I like #4 – I think we would all get along much better with everyone around us if we had this rule in our society.

  5. Fun post, great photos, insightful observations (as always!)
    No trouble imagining the abud bread. We have something similar in Chile: Tortilla de rescoldo (ember bread!). It can be habit forming.
    Also- very interesting to learn about the coffee ritual. Funny how different cultures attribute such different meanings to our actions. I would have thought that jiggling the cup would be a sign for wanting more!

  6. As a European woman married to a Bedouin man from Sinai – Egypt I am learning everyday about their culture.
    Very nice article, I learned again, we can all learn so much of their way of thinking and living.

    Thank you for sharing your experience!
    If you dont mind I will share your article at our facebook.

    Marhabba / You are also welcome in Sinai – Egypt

    Hassein and Patricia

  7. Great article! If we ventured to Jordan, we would be bringing our two children (currently 8 and 11 years old). I am interested in hearing about the social roles of women and children during a visit. With respect to the “host” family, do the men, women and children sit together and talk with the guests? And with respect to the “guests,” are the children welcome to sit with the adults or must they stay in the background?

  8. The first is my favourite but I do love this post. It sounds like Jordan is as amazing as I thought it would be, I happen to love tea 🙂

  9. I enjoyed reading your post! I never expected dust to be an enhancer but I’ll take your word for it. Their sixth sense is what I admire about them. I like drinking coffee and I’m sure I would like to try their coffee. Nice post!

  10. @Kathy: You pose a very good question about women’s and children’s roles during such a visit and in traveling around Jordan in general. As a woman, I was a bit more attuned to this than Dan so I thought I’d respond.

    My impression is that Jordanians really love children (big families are still the norm) and it would be very family friendly. You and your children would be welcome to sit and be with the hosts. What you will find is that most of the meals and interactions like this are with men. We didn’t have any Bedouin interactions where the local women and children sat with us. However, I do know that visits with women is also possible In our experiences, the women are usually in a separate part of the tent or house and it’s unlikely that they will join you in drinking tea or eating. However, as a foreign woman (and children), you will be welcomed into the “men’s world” and shouldn’t feel uncomfortable with this.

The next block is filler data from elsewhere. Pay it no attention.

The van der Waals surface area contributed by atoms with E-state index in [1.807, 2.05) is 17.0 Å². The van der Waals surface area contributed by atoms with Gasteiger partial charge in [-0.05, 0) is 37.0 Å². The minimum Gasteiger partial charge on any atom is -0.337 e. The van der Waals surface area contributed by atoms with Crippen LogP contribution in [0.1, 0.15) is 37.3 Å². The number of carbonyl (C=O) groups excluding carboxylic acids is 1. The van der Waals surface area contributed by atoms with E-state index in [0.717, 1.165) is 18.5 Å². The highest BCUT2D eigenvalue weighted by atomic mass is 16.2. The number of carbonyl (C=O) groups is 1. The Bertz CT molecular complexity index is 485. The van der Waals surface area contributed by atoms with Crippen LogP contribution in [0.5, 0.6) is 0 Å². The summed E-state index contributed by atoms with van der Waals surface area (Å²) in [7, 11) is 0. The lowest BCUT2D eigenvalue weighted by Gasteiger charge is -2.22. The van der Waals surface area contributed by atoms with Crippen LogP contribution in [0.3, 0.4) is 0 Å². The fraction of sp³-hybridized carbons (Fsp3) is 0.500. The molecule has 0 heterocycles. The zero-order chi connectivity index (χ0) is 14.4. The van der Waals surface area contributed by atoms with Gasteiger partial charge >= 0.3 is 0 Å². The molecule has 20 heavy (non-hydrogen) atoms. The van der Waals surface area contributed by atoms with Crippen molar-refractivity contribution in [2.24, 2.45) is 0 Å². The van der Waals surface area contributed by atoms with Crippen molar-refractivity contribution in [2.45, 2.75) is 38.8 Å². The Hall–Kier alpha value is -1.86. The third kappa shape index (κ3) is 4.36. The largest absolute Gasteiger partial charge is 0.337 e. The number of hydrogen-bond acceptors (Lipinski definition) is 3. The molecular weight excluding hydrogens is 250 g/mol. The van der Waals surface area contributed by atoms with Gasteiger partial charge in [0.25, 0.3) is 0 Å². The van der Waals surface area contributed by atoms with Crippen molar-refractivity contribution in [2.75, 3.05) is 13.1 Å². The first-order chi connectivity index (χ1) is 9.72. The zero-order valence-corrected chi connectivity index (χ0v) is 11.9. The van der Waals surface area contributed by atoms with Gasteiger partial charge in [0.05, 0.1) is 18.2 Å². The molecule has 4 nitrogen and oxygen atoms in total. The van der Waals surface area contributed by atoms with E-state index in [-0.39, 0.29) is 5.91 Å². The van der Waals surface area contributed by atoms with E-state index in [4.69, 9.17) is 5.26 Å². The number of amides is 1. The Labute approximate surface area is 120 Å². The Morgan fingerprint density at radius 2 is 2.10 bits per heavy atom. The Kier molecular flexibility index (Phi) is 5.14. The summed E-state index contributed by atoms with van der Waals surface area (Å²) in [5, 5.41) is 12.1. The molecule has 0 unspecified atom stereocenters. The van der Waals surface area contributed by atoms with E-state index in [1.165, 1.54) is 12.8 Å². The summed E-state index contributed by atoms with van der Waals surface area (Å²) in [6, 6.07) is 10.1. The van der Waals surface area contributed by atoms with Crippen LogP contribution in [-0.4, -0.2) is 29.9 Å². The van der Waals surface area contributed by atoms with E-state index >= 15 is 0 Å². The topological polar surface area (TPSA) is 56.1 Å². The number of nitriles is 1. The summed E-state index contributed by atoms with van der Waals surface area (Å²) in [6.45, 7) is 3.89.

Now, where you have an slight advantage over your husband is that you can also spend time in the women’s world if you ask or choose to do so. I found this quite fascinating – sometimes women have a separate sitting area than the men where they spend time together. It’s like their own area together where they can spend time with family and friends. It’s a very warm and welcoming area.

  11. @Patricia: Marhaba. You are quite welcome. I’m sure you have learned a lot and have a lot to share from your own very personal Bedouin experience.

    By all means, please share the article. Because our escort/guide in Jordan was Bedouin, I believe we were exceptionally fortunate to have been enlightened (in a deep, and often a humorous way) about Bedouin life.

    @Margaret: “Ember bread.” I love that. Habit forming — I can understand. Any good bread is.

    Your observation regarding how signals that appear one way to many of us (e.g., the wiggle) and something entirely different to others. Very keen observation about our differences. If only we could somehow transmit that level of basic understanding of differences onto broader, more diplomatic levels.

    @Kathy: I was about to respond, but I figured Audrey could give you an even better response. See above.

    @Ayngelina: If you love tea, you’ll be well taken care of in Jordan. No shortage of it. In fact, we’ll talk a little more about teas in our upcoming Jordanian food post.

    @Pete: Am laughing again. Audrey is, too.

    @TPH: Ash as a flavor enhancer for bread — believe it. Take the bread, the coffee, and head out deep into the Jordanian desert with a Bedouin and you’ll be sure to return, and return well fed.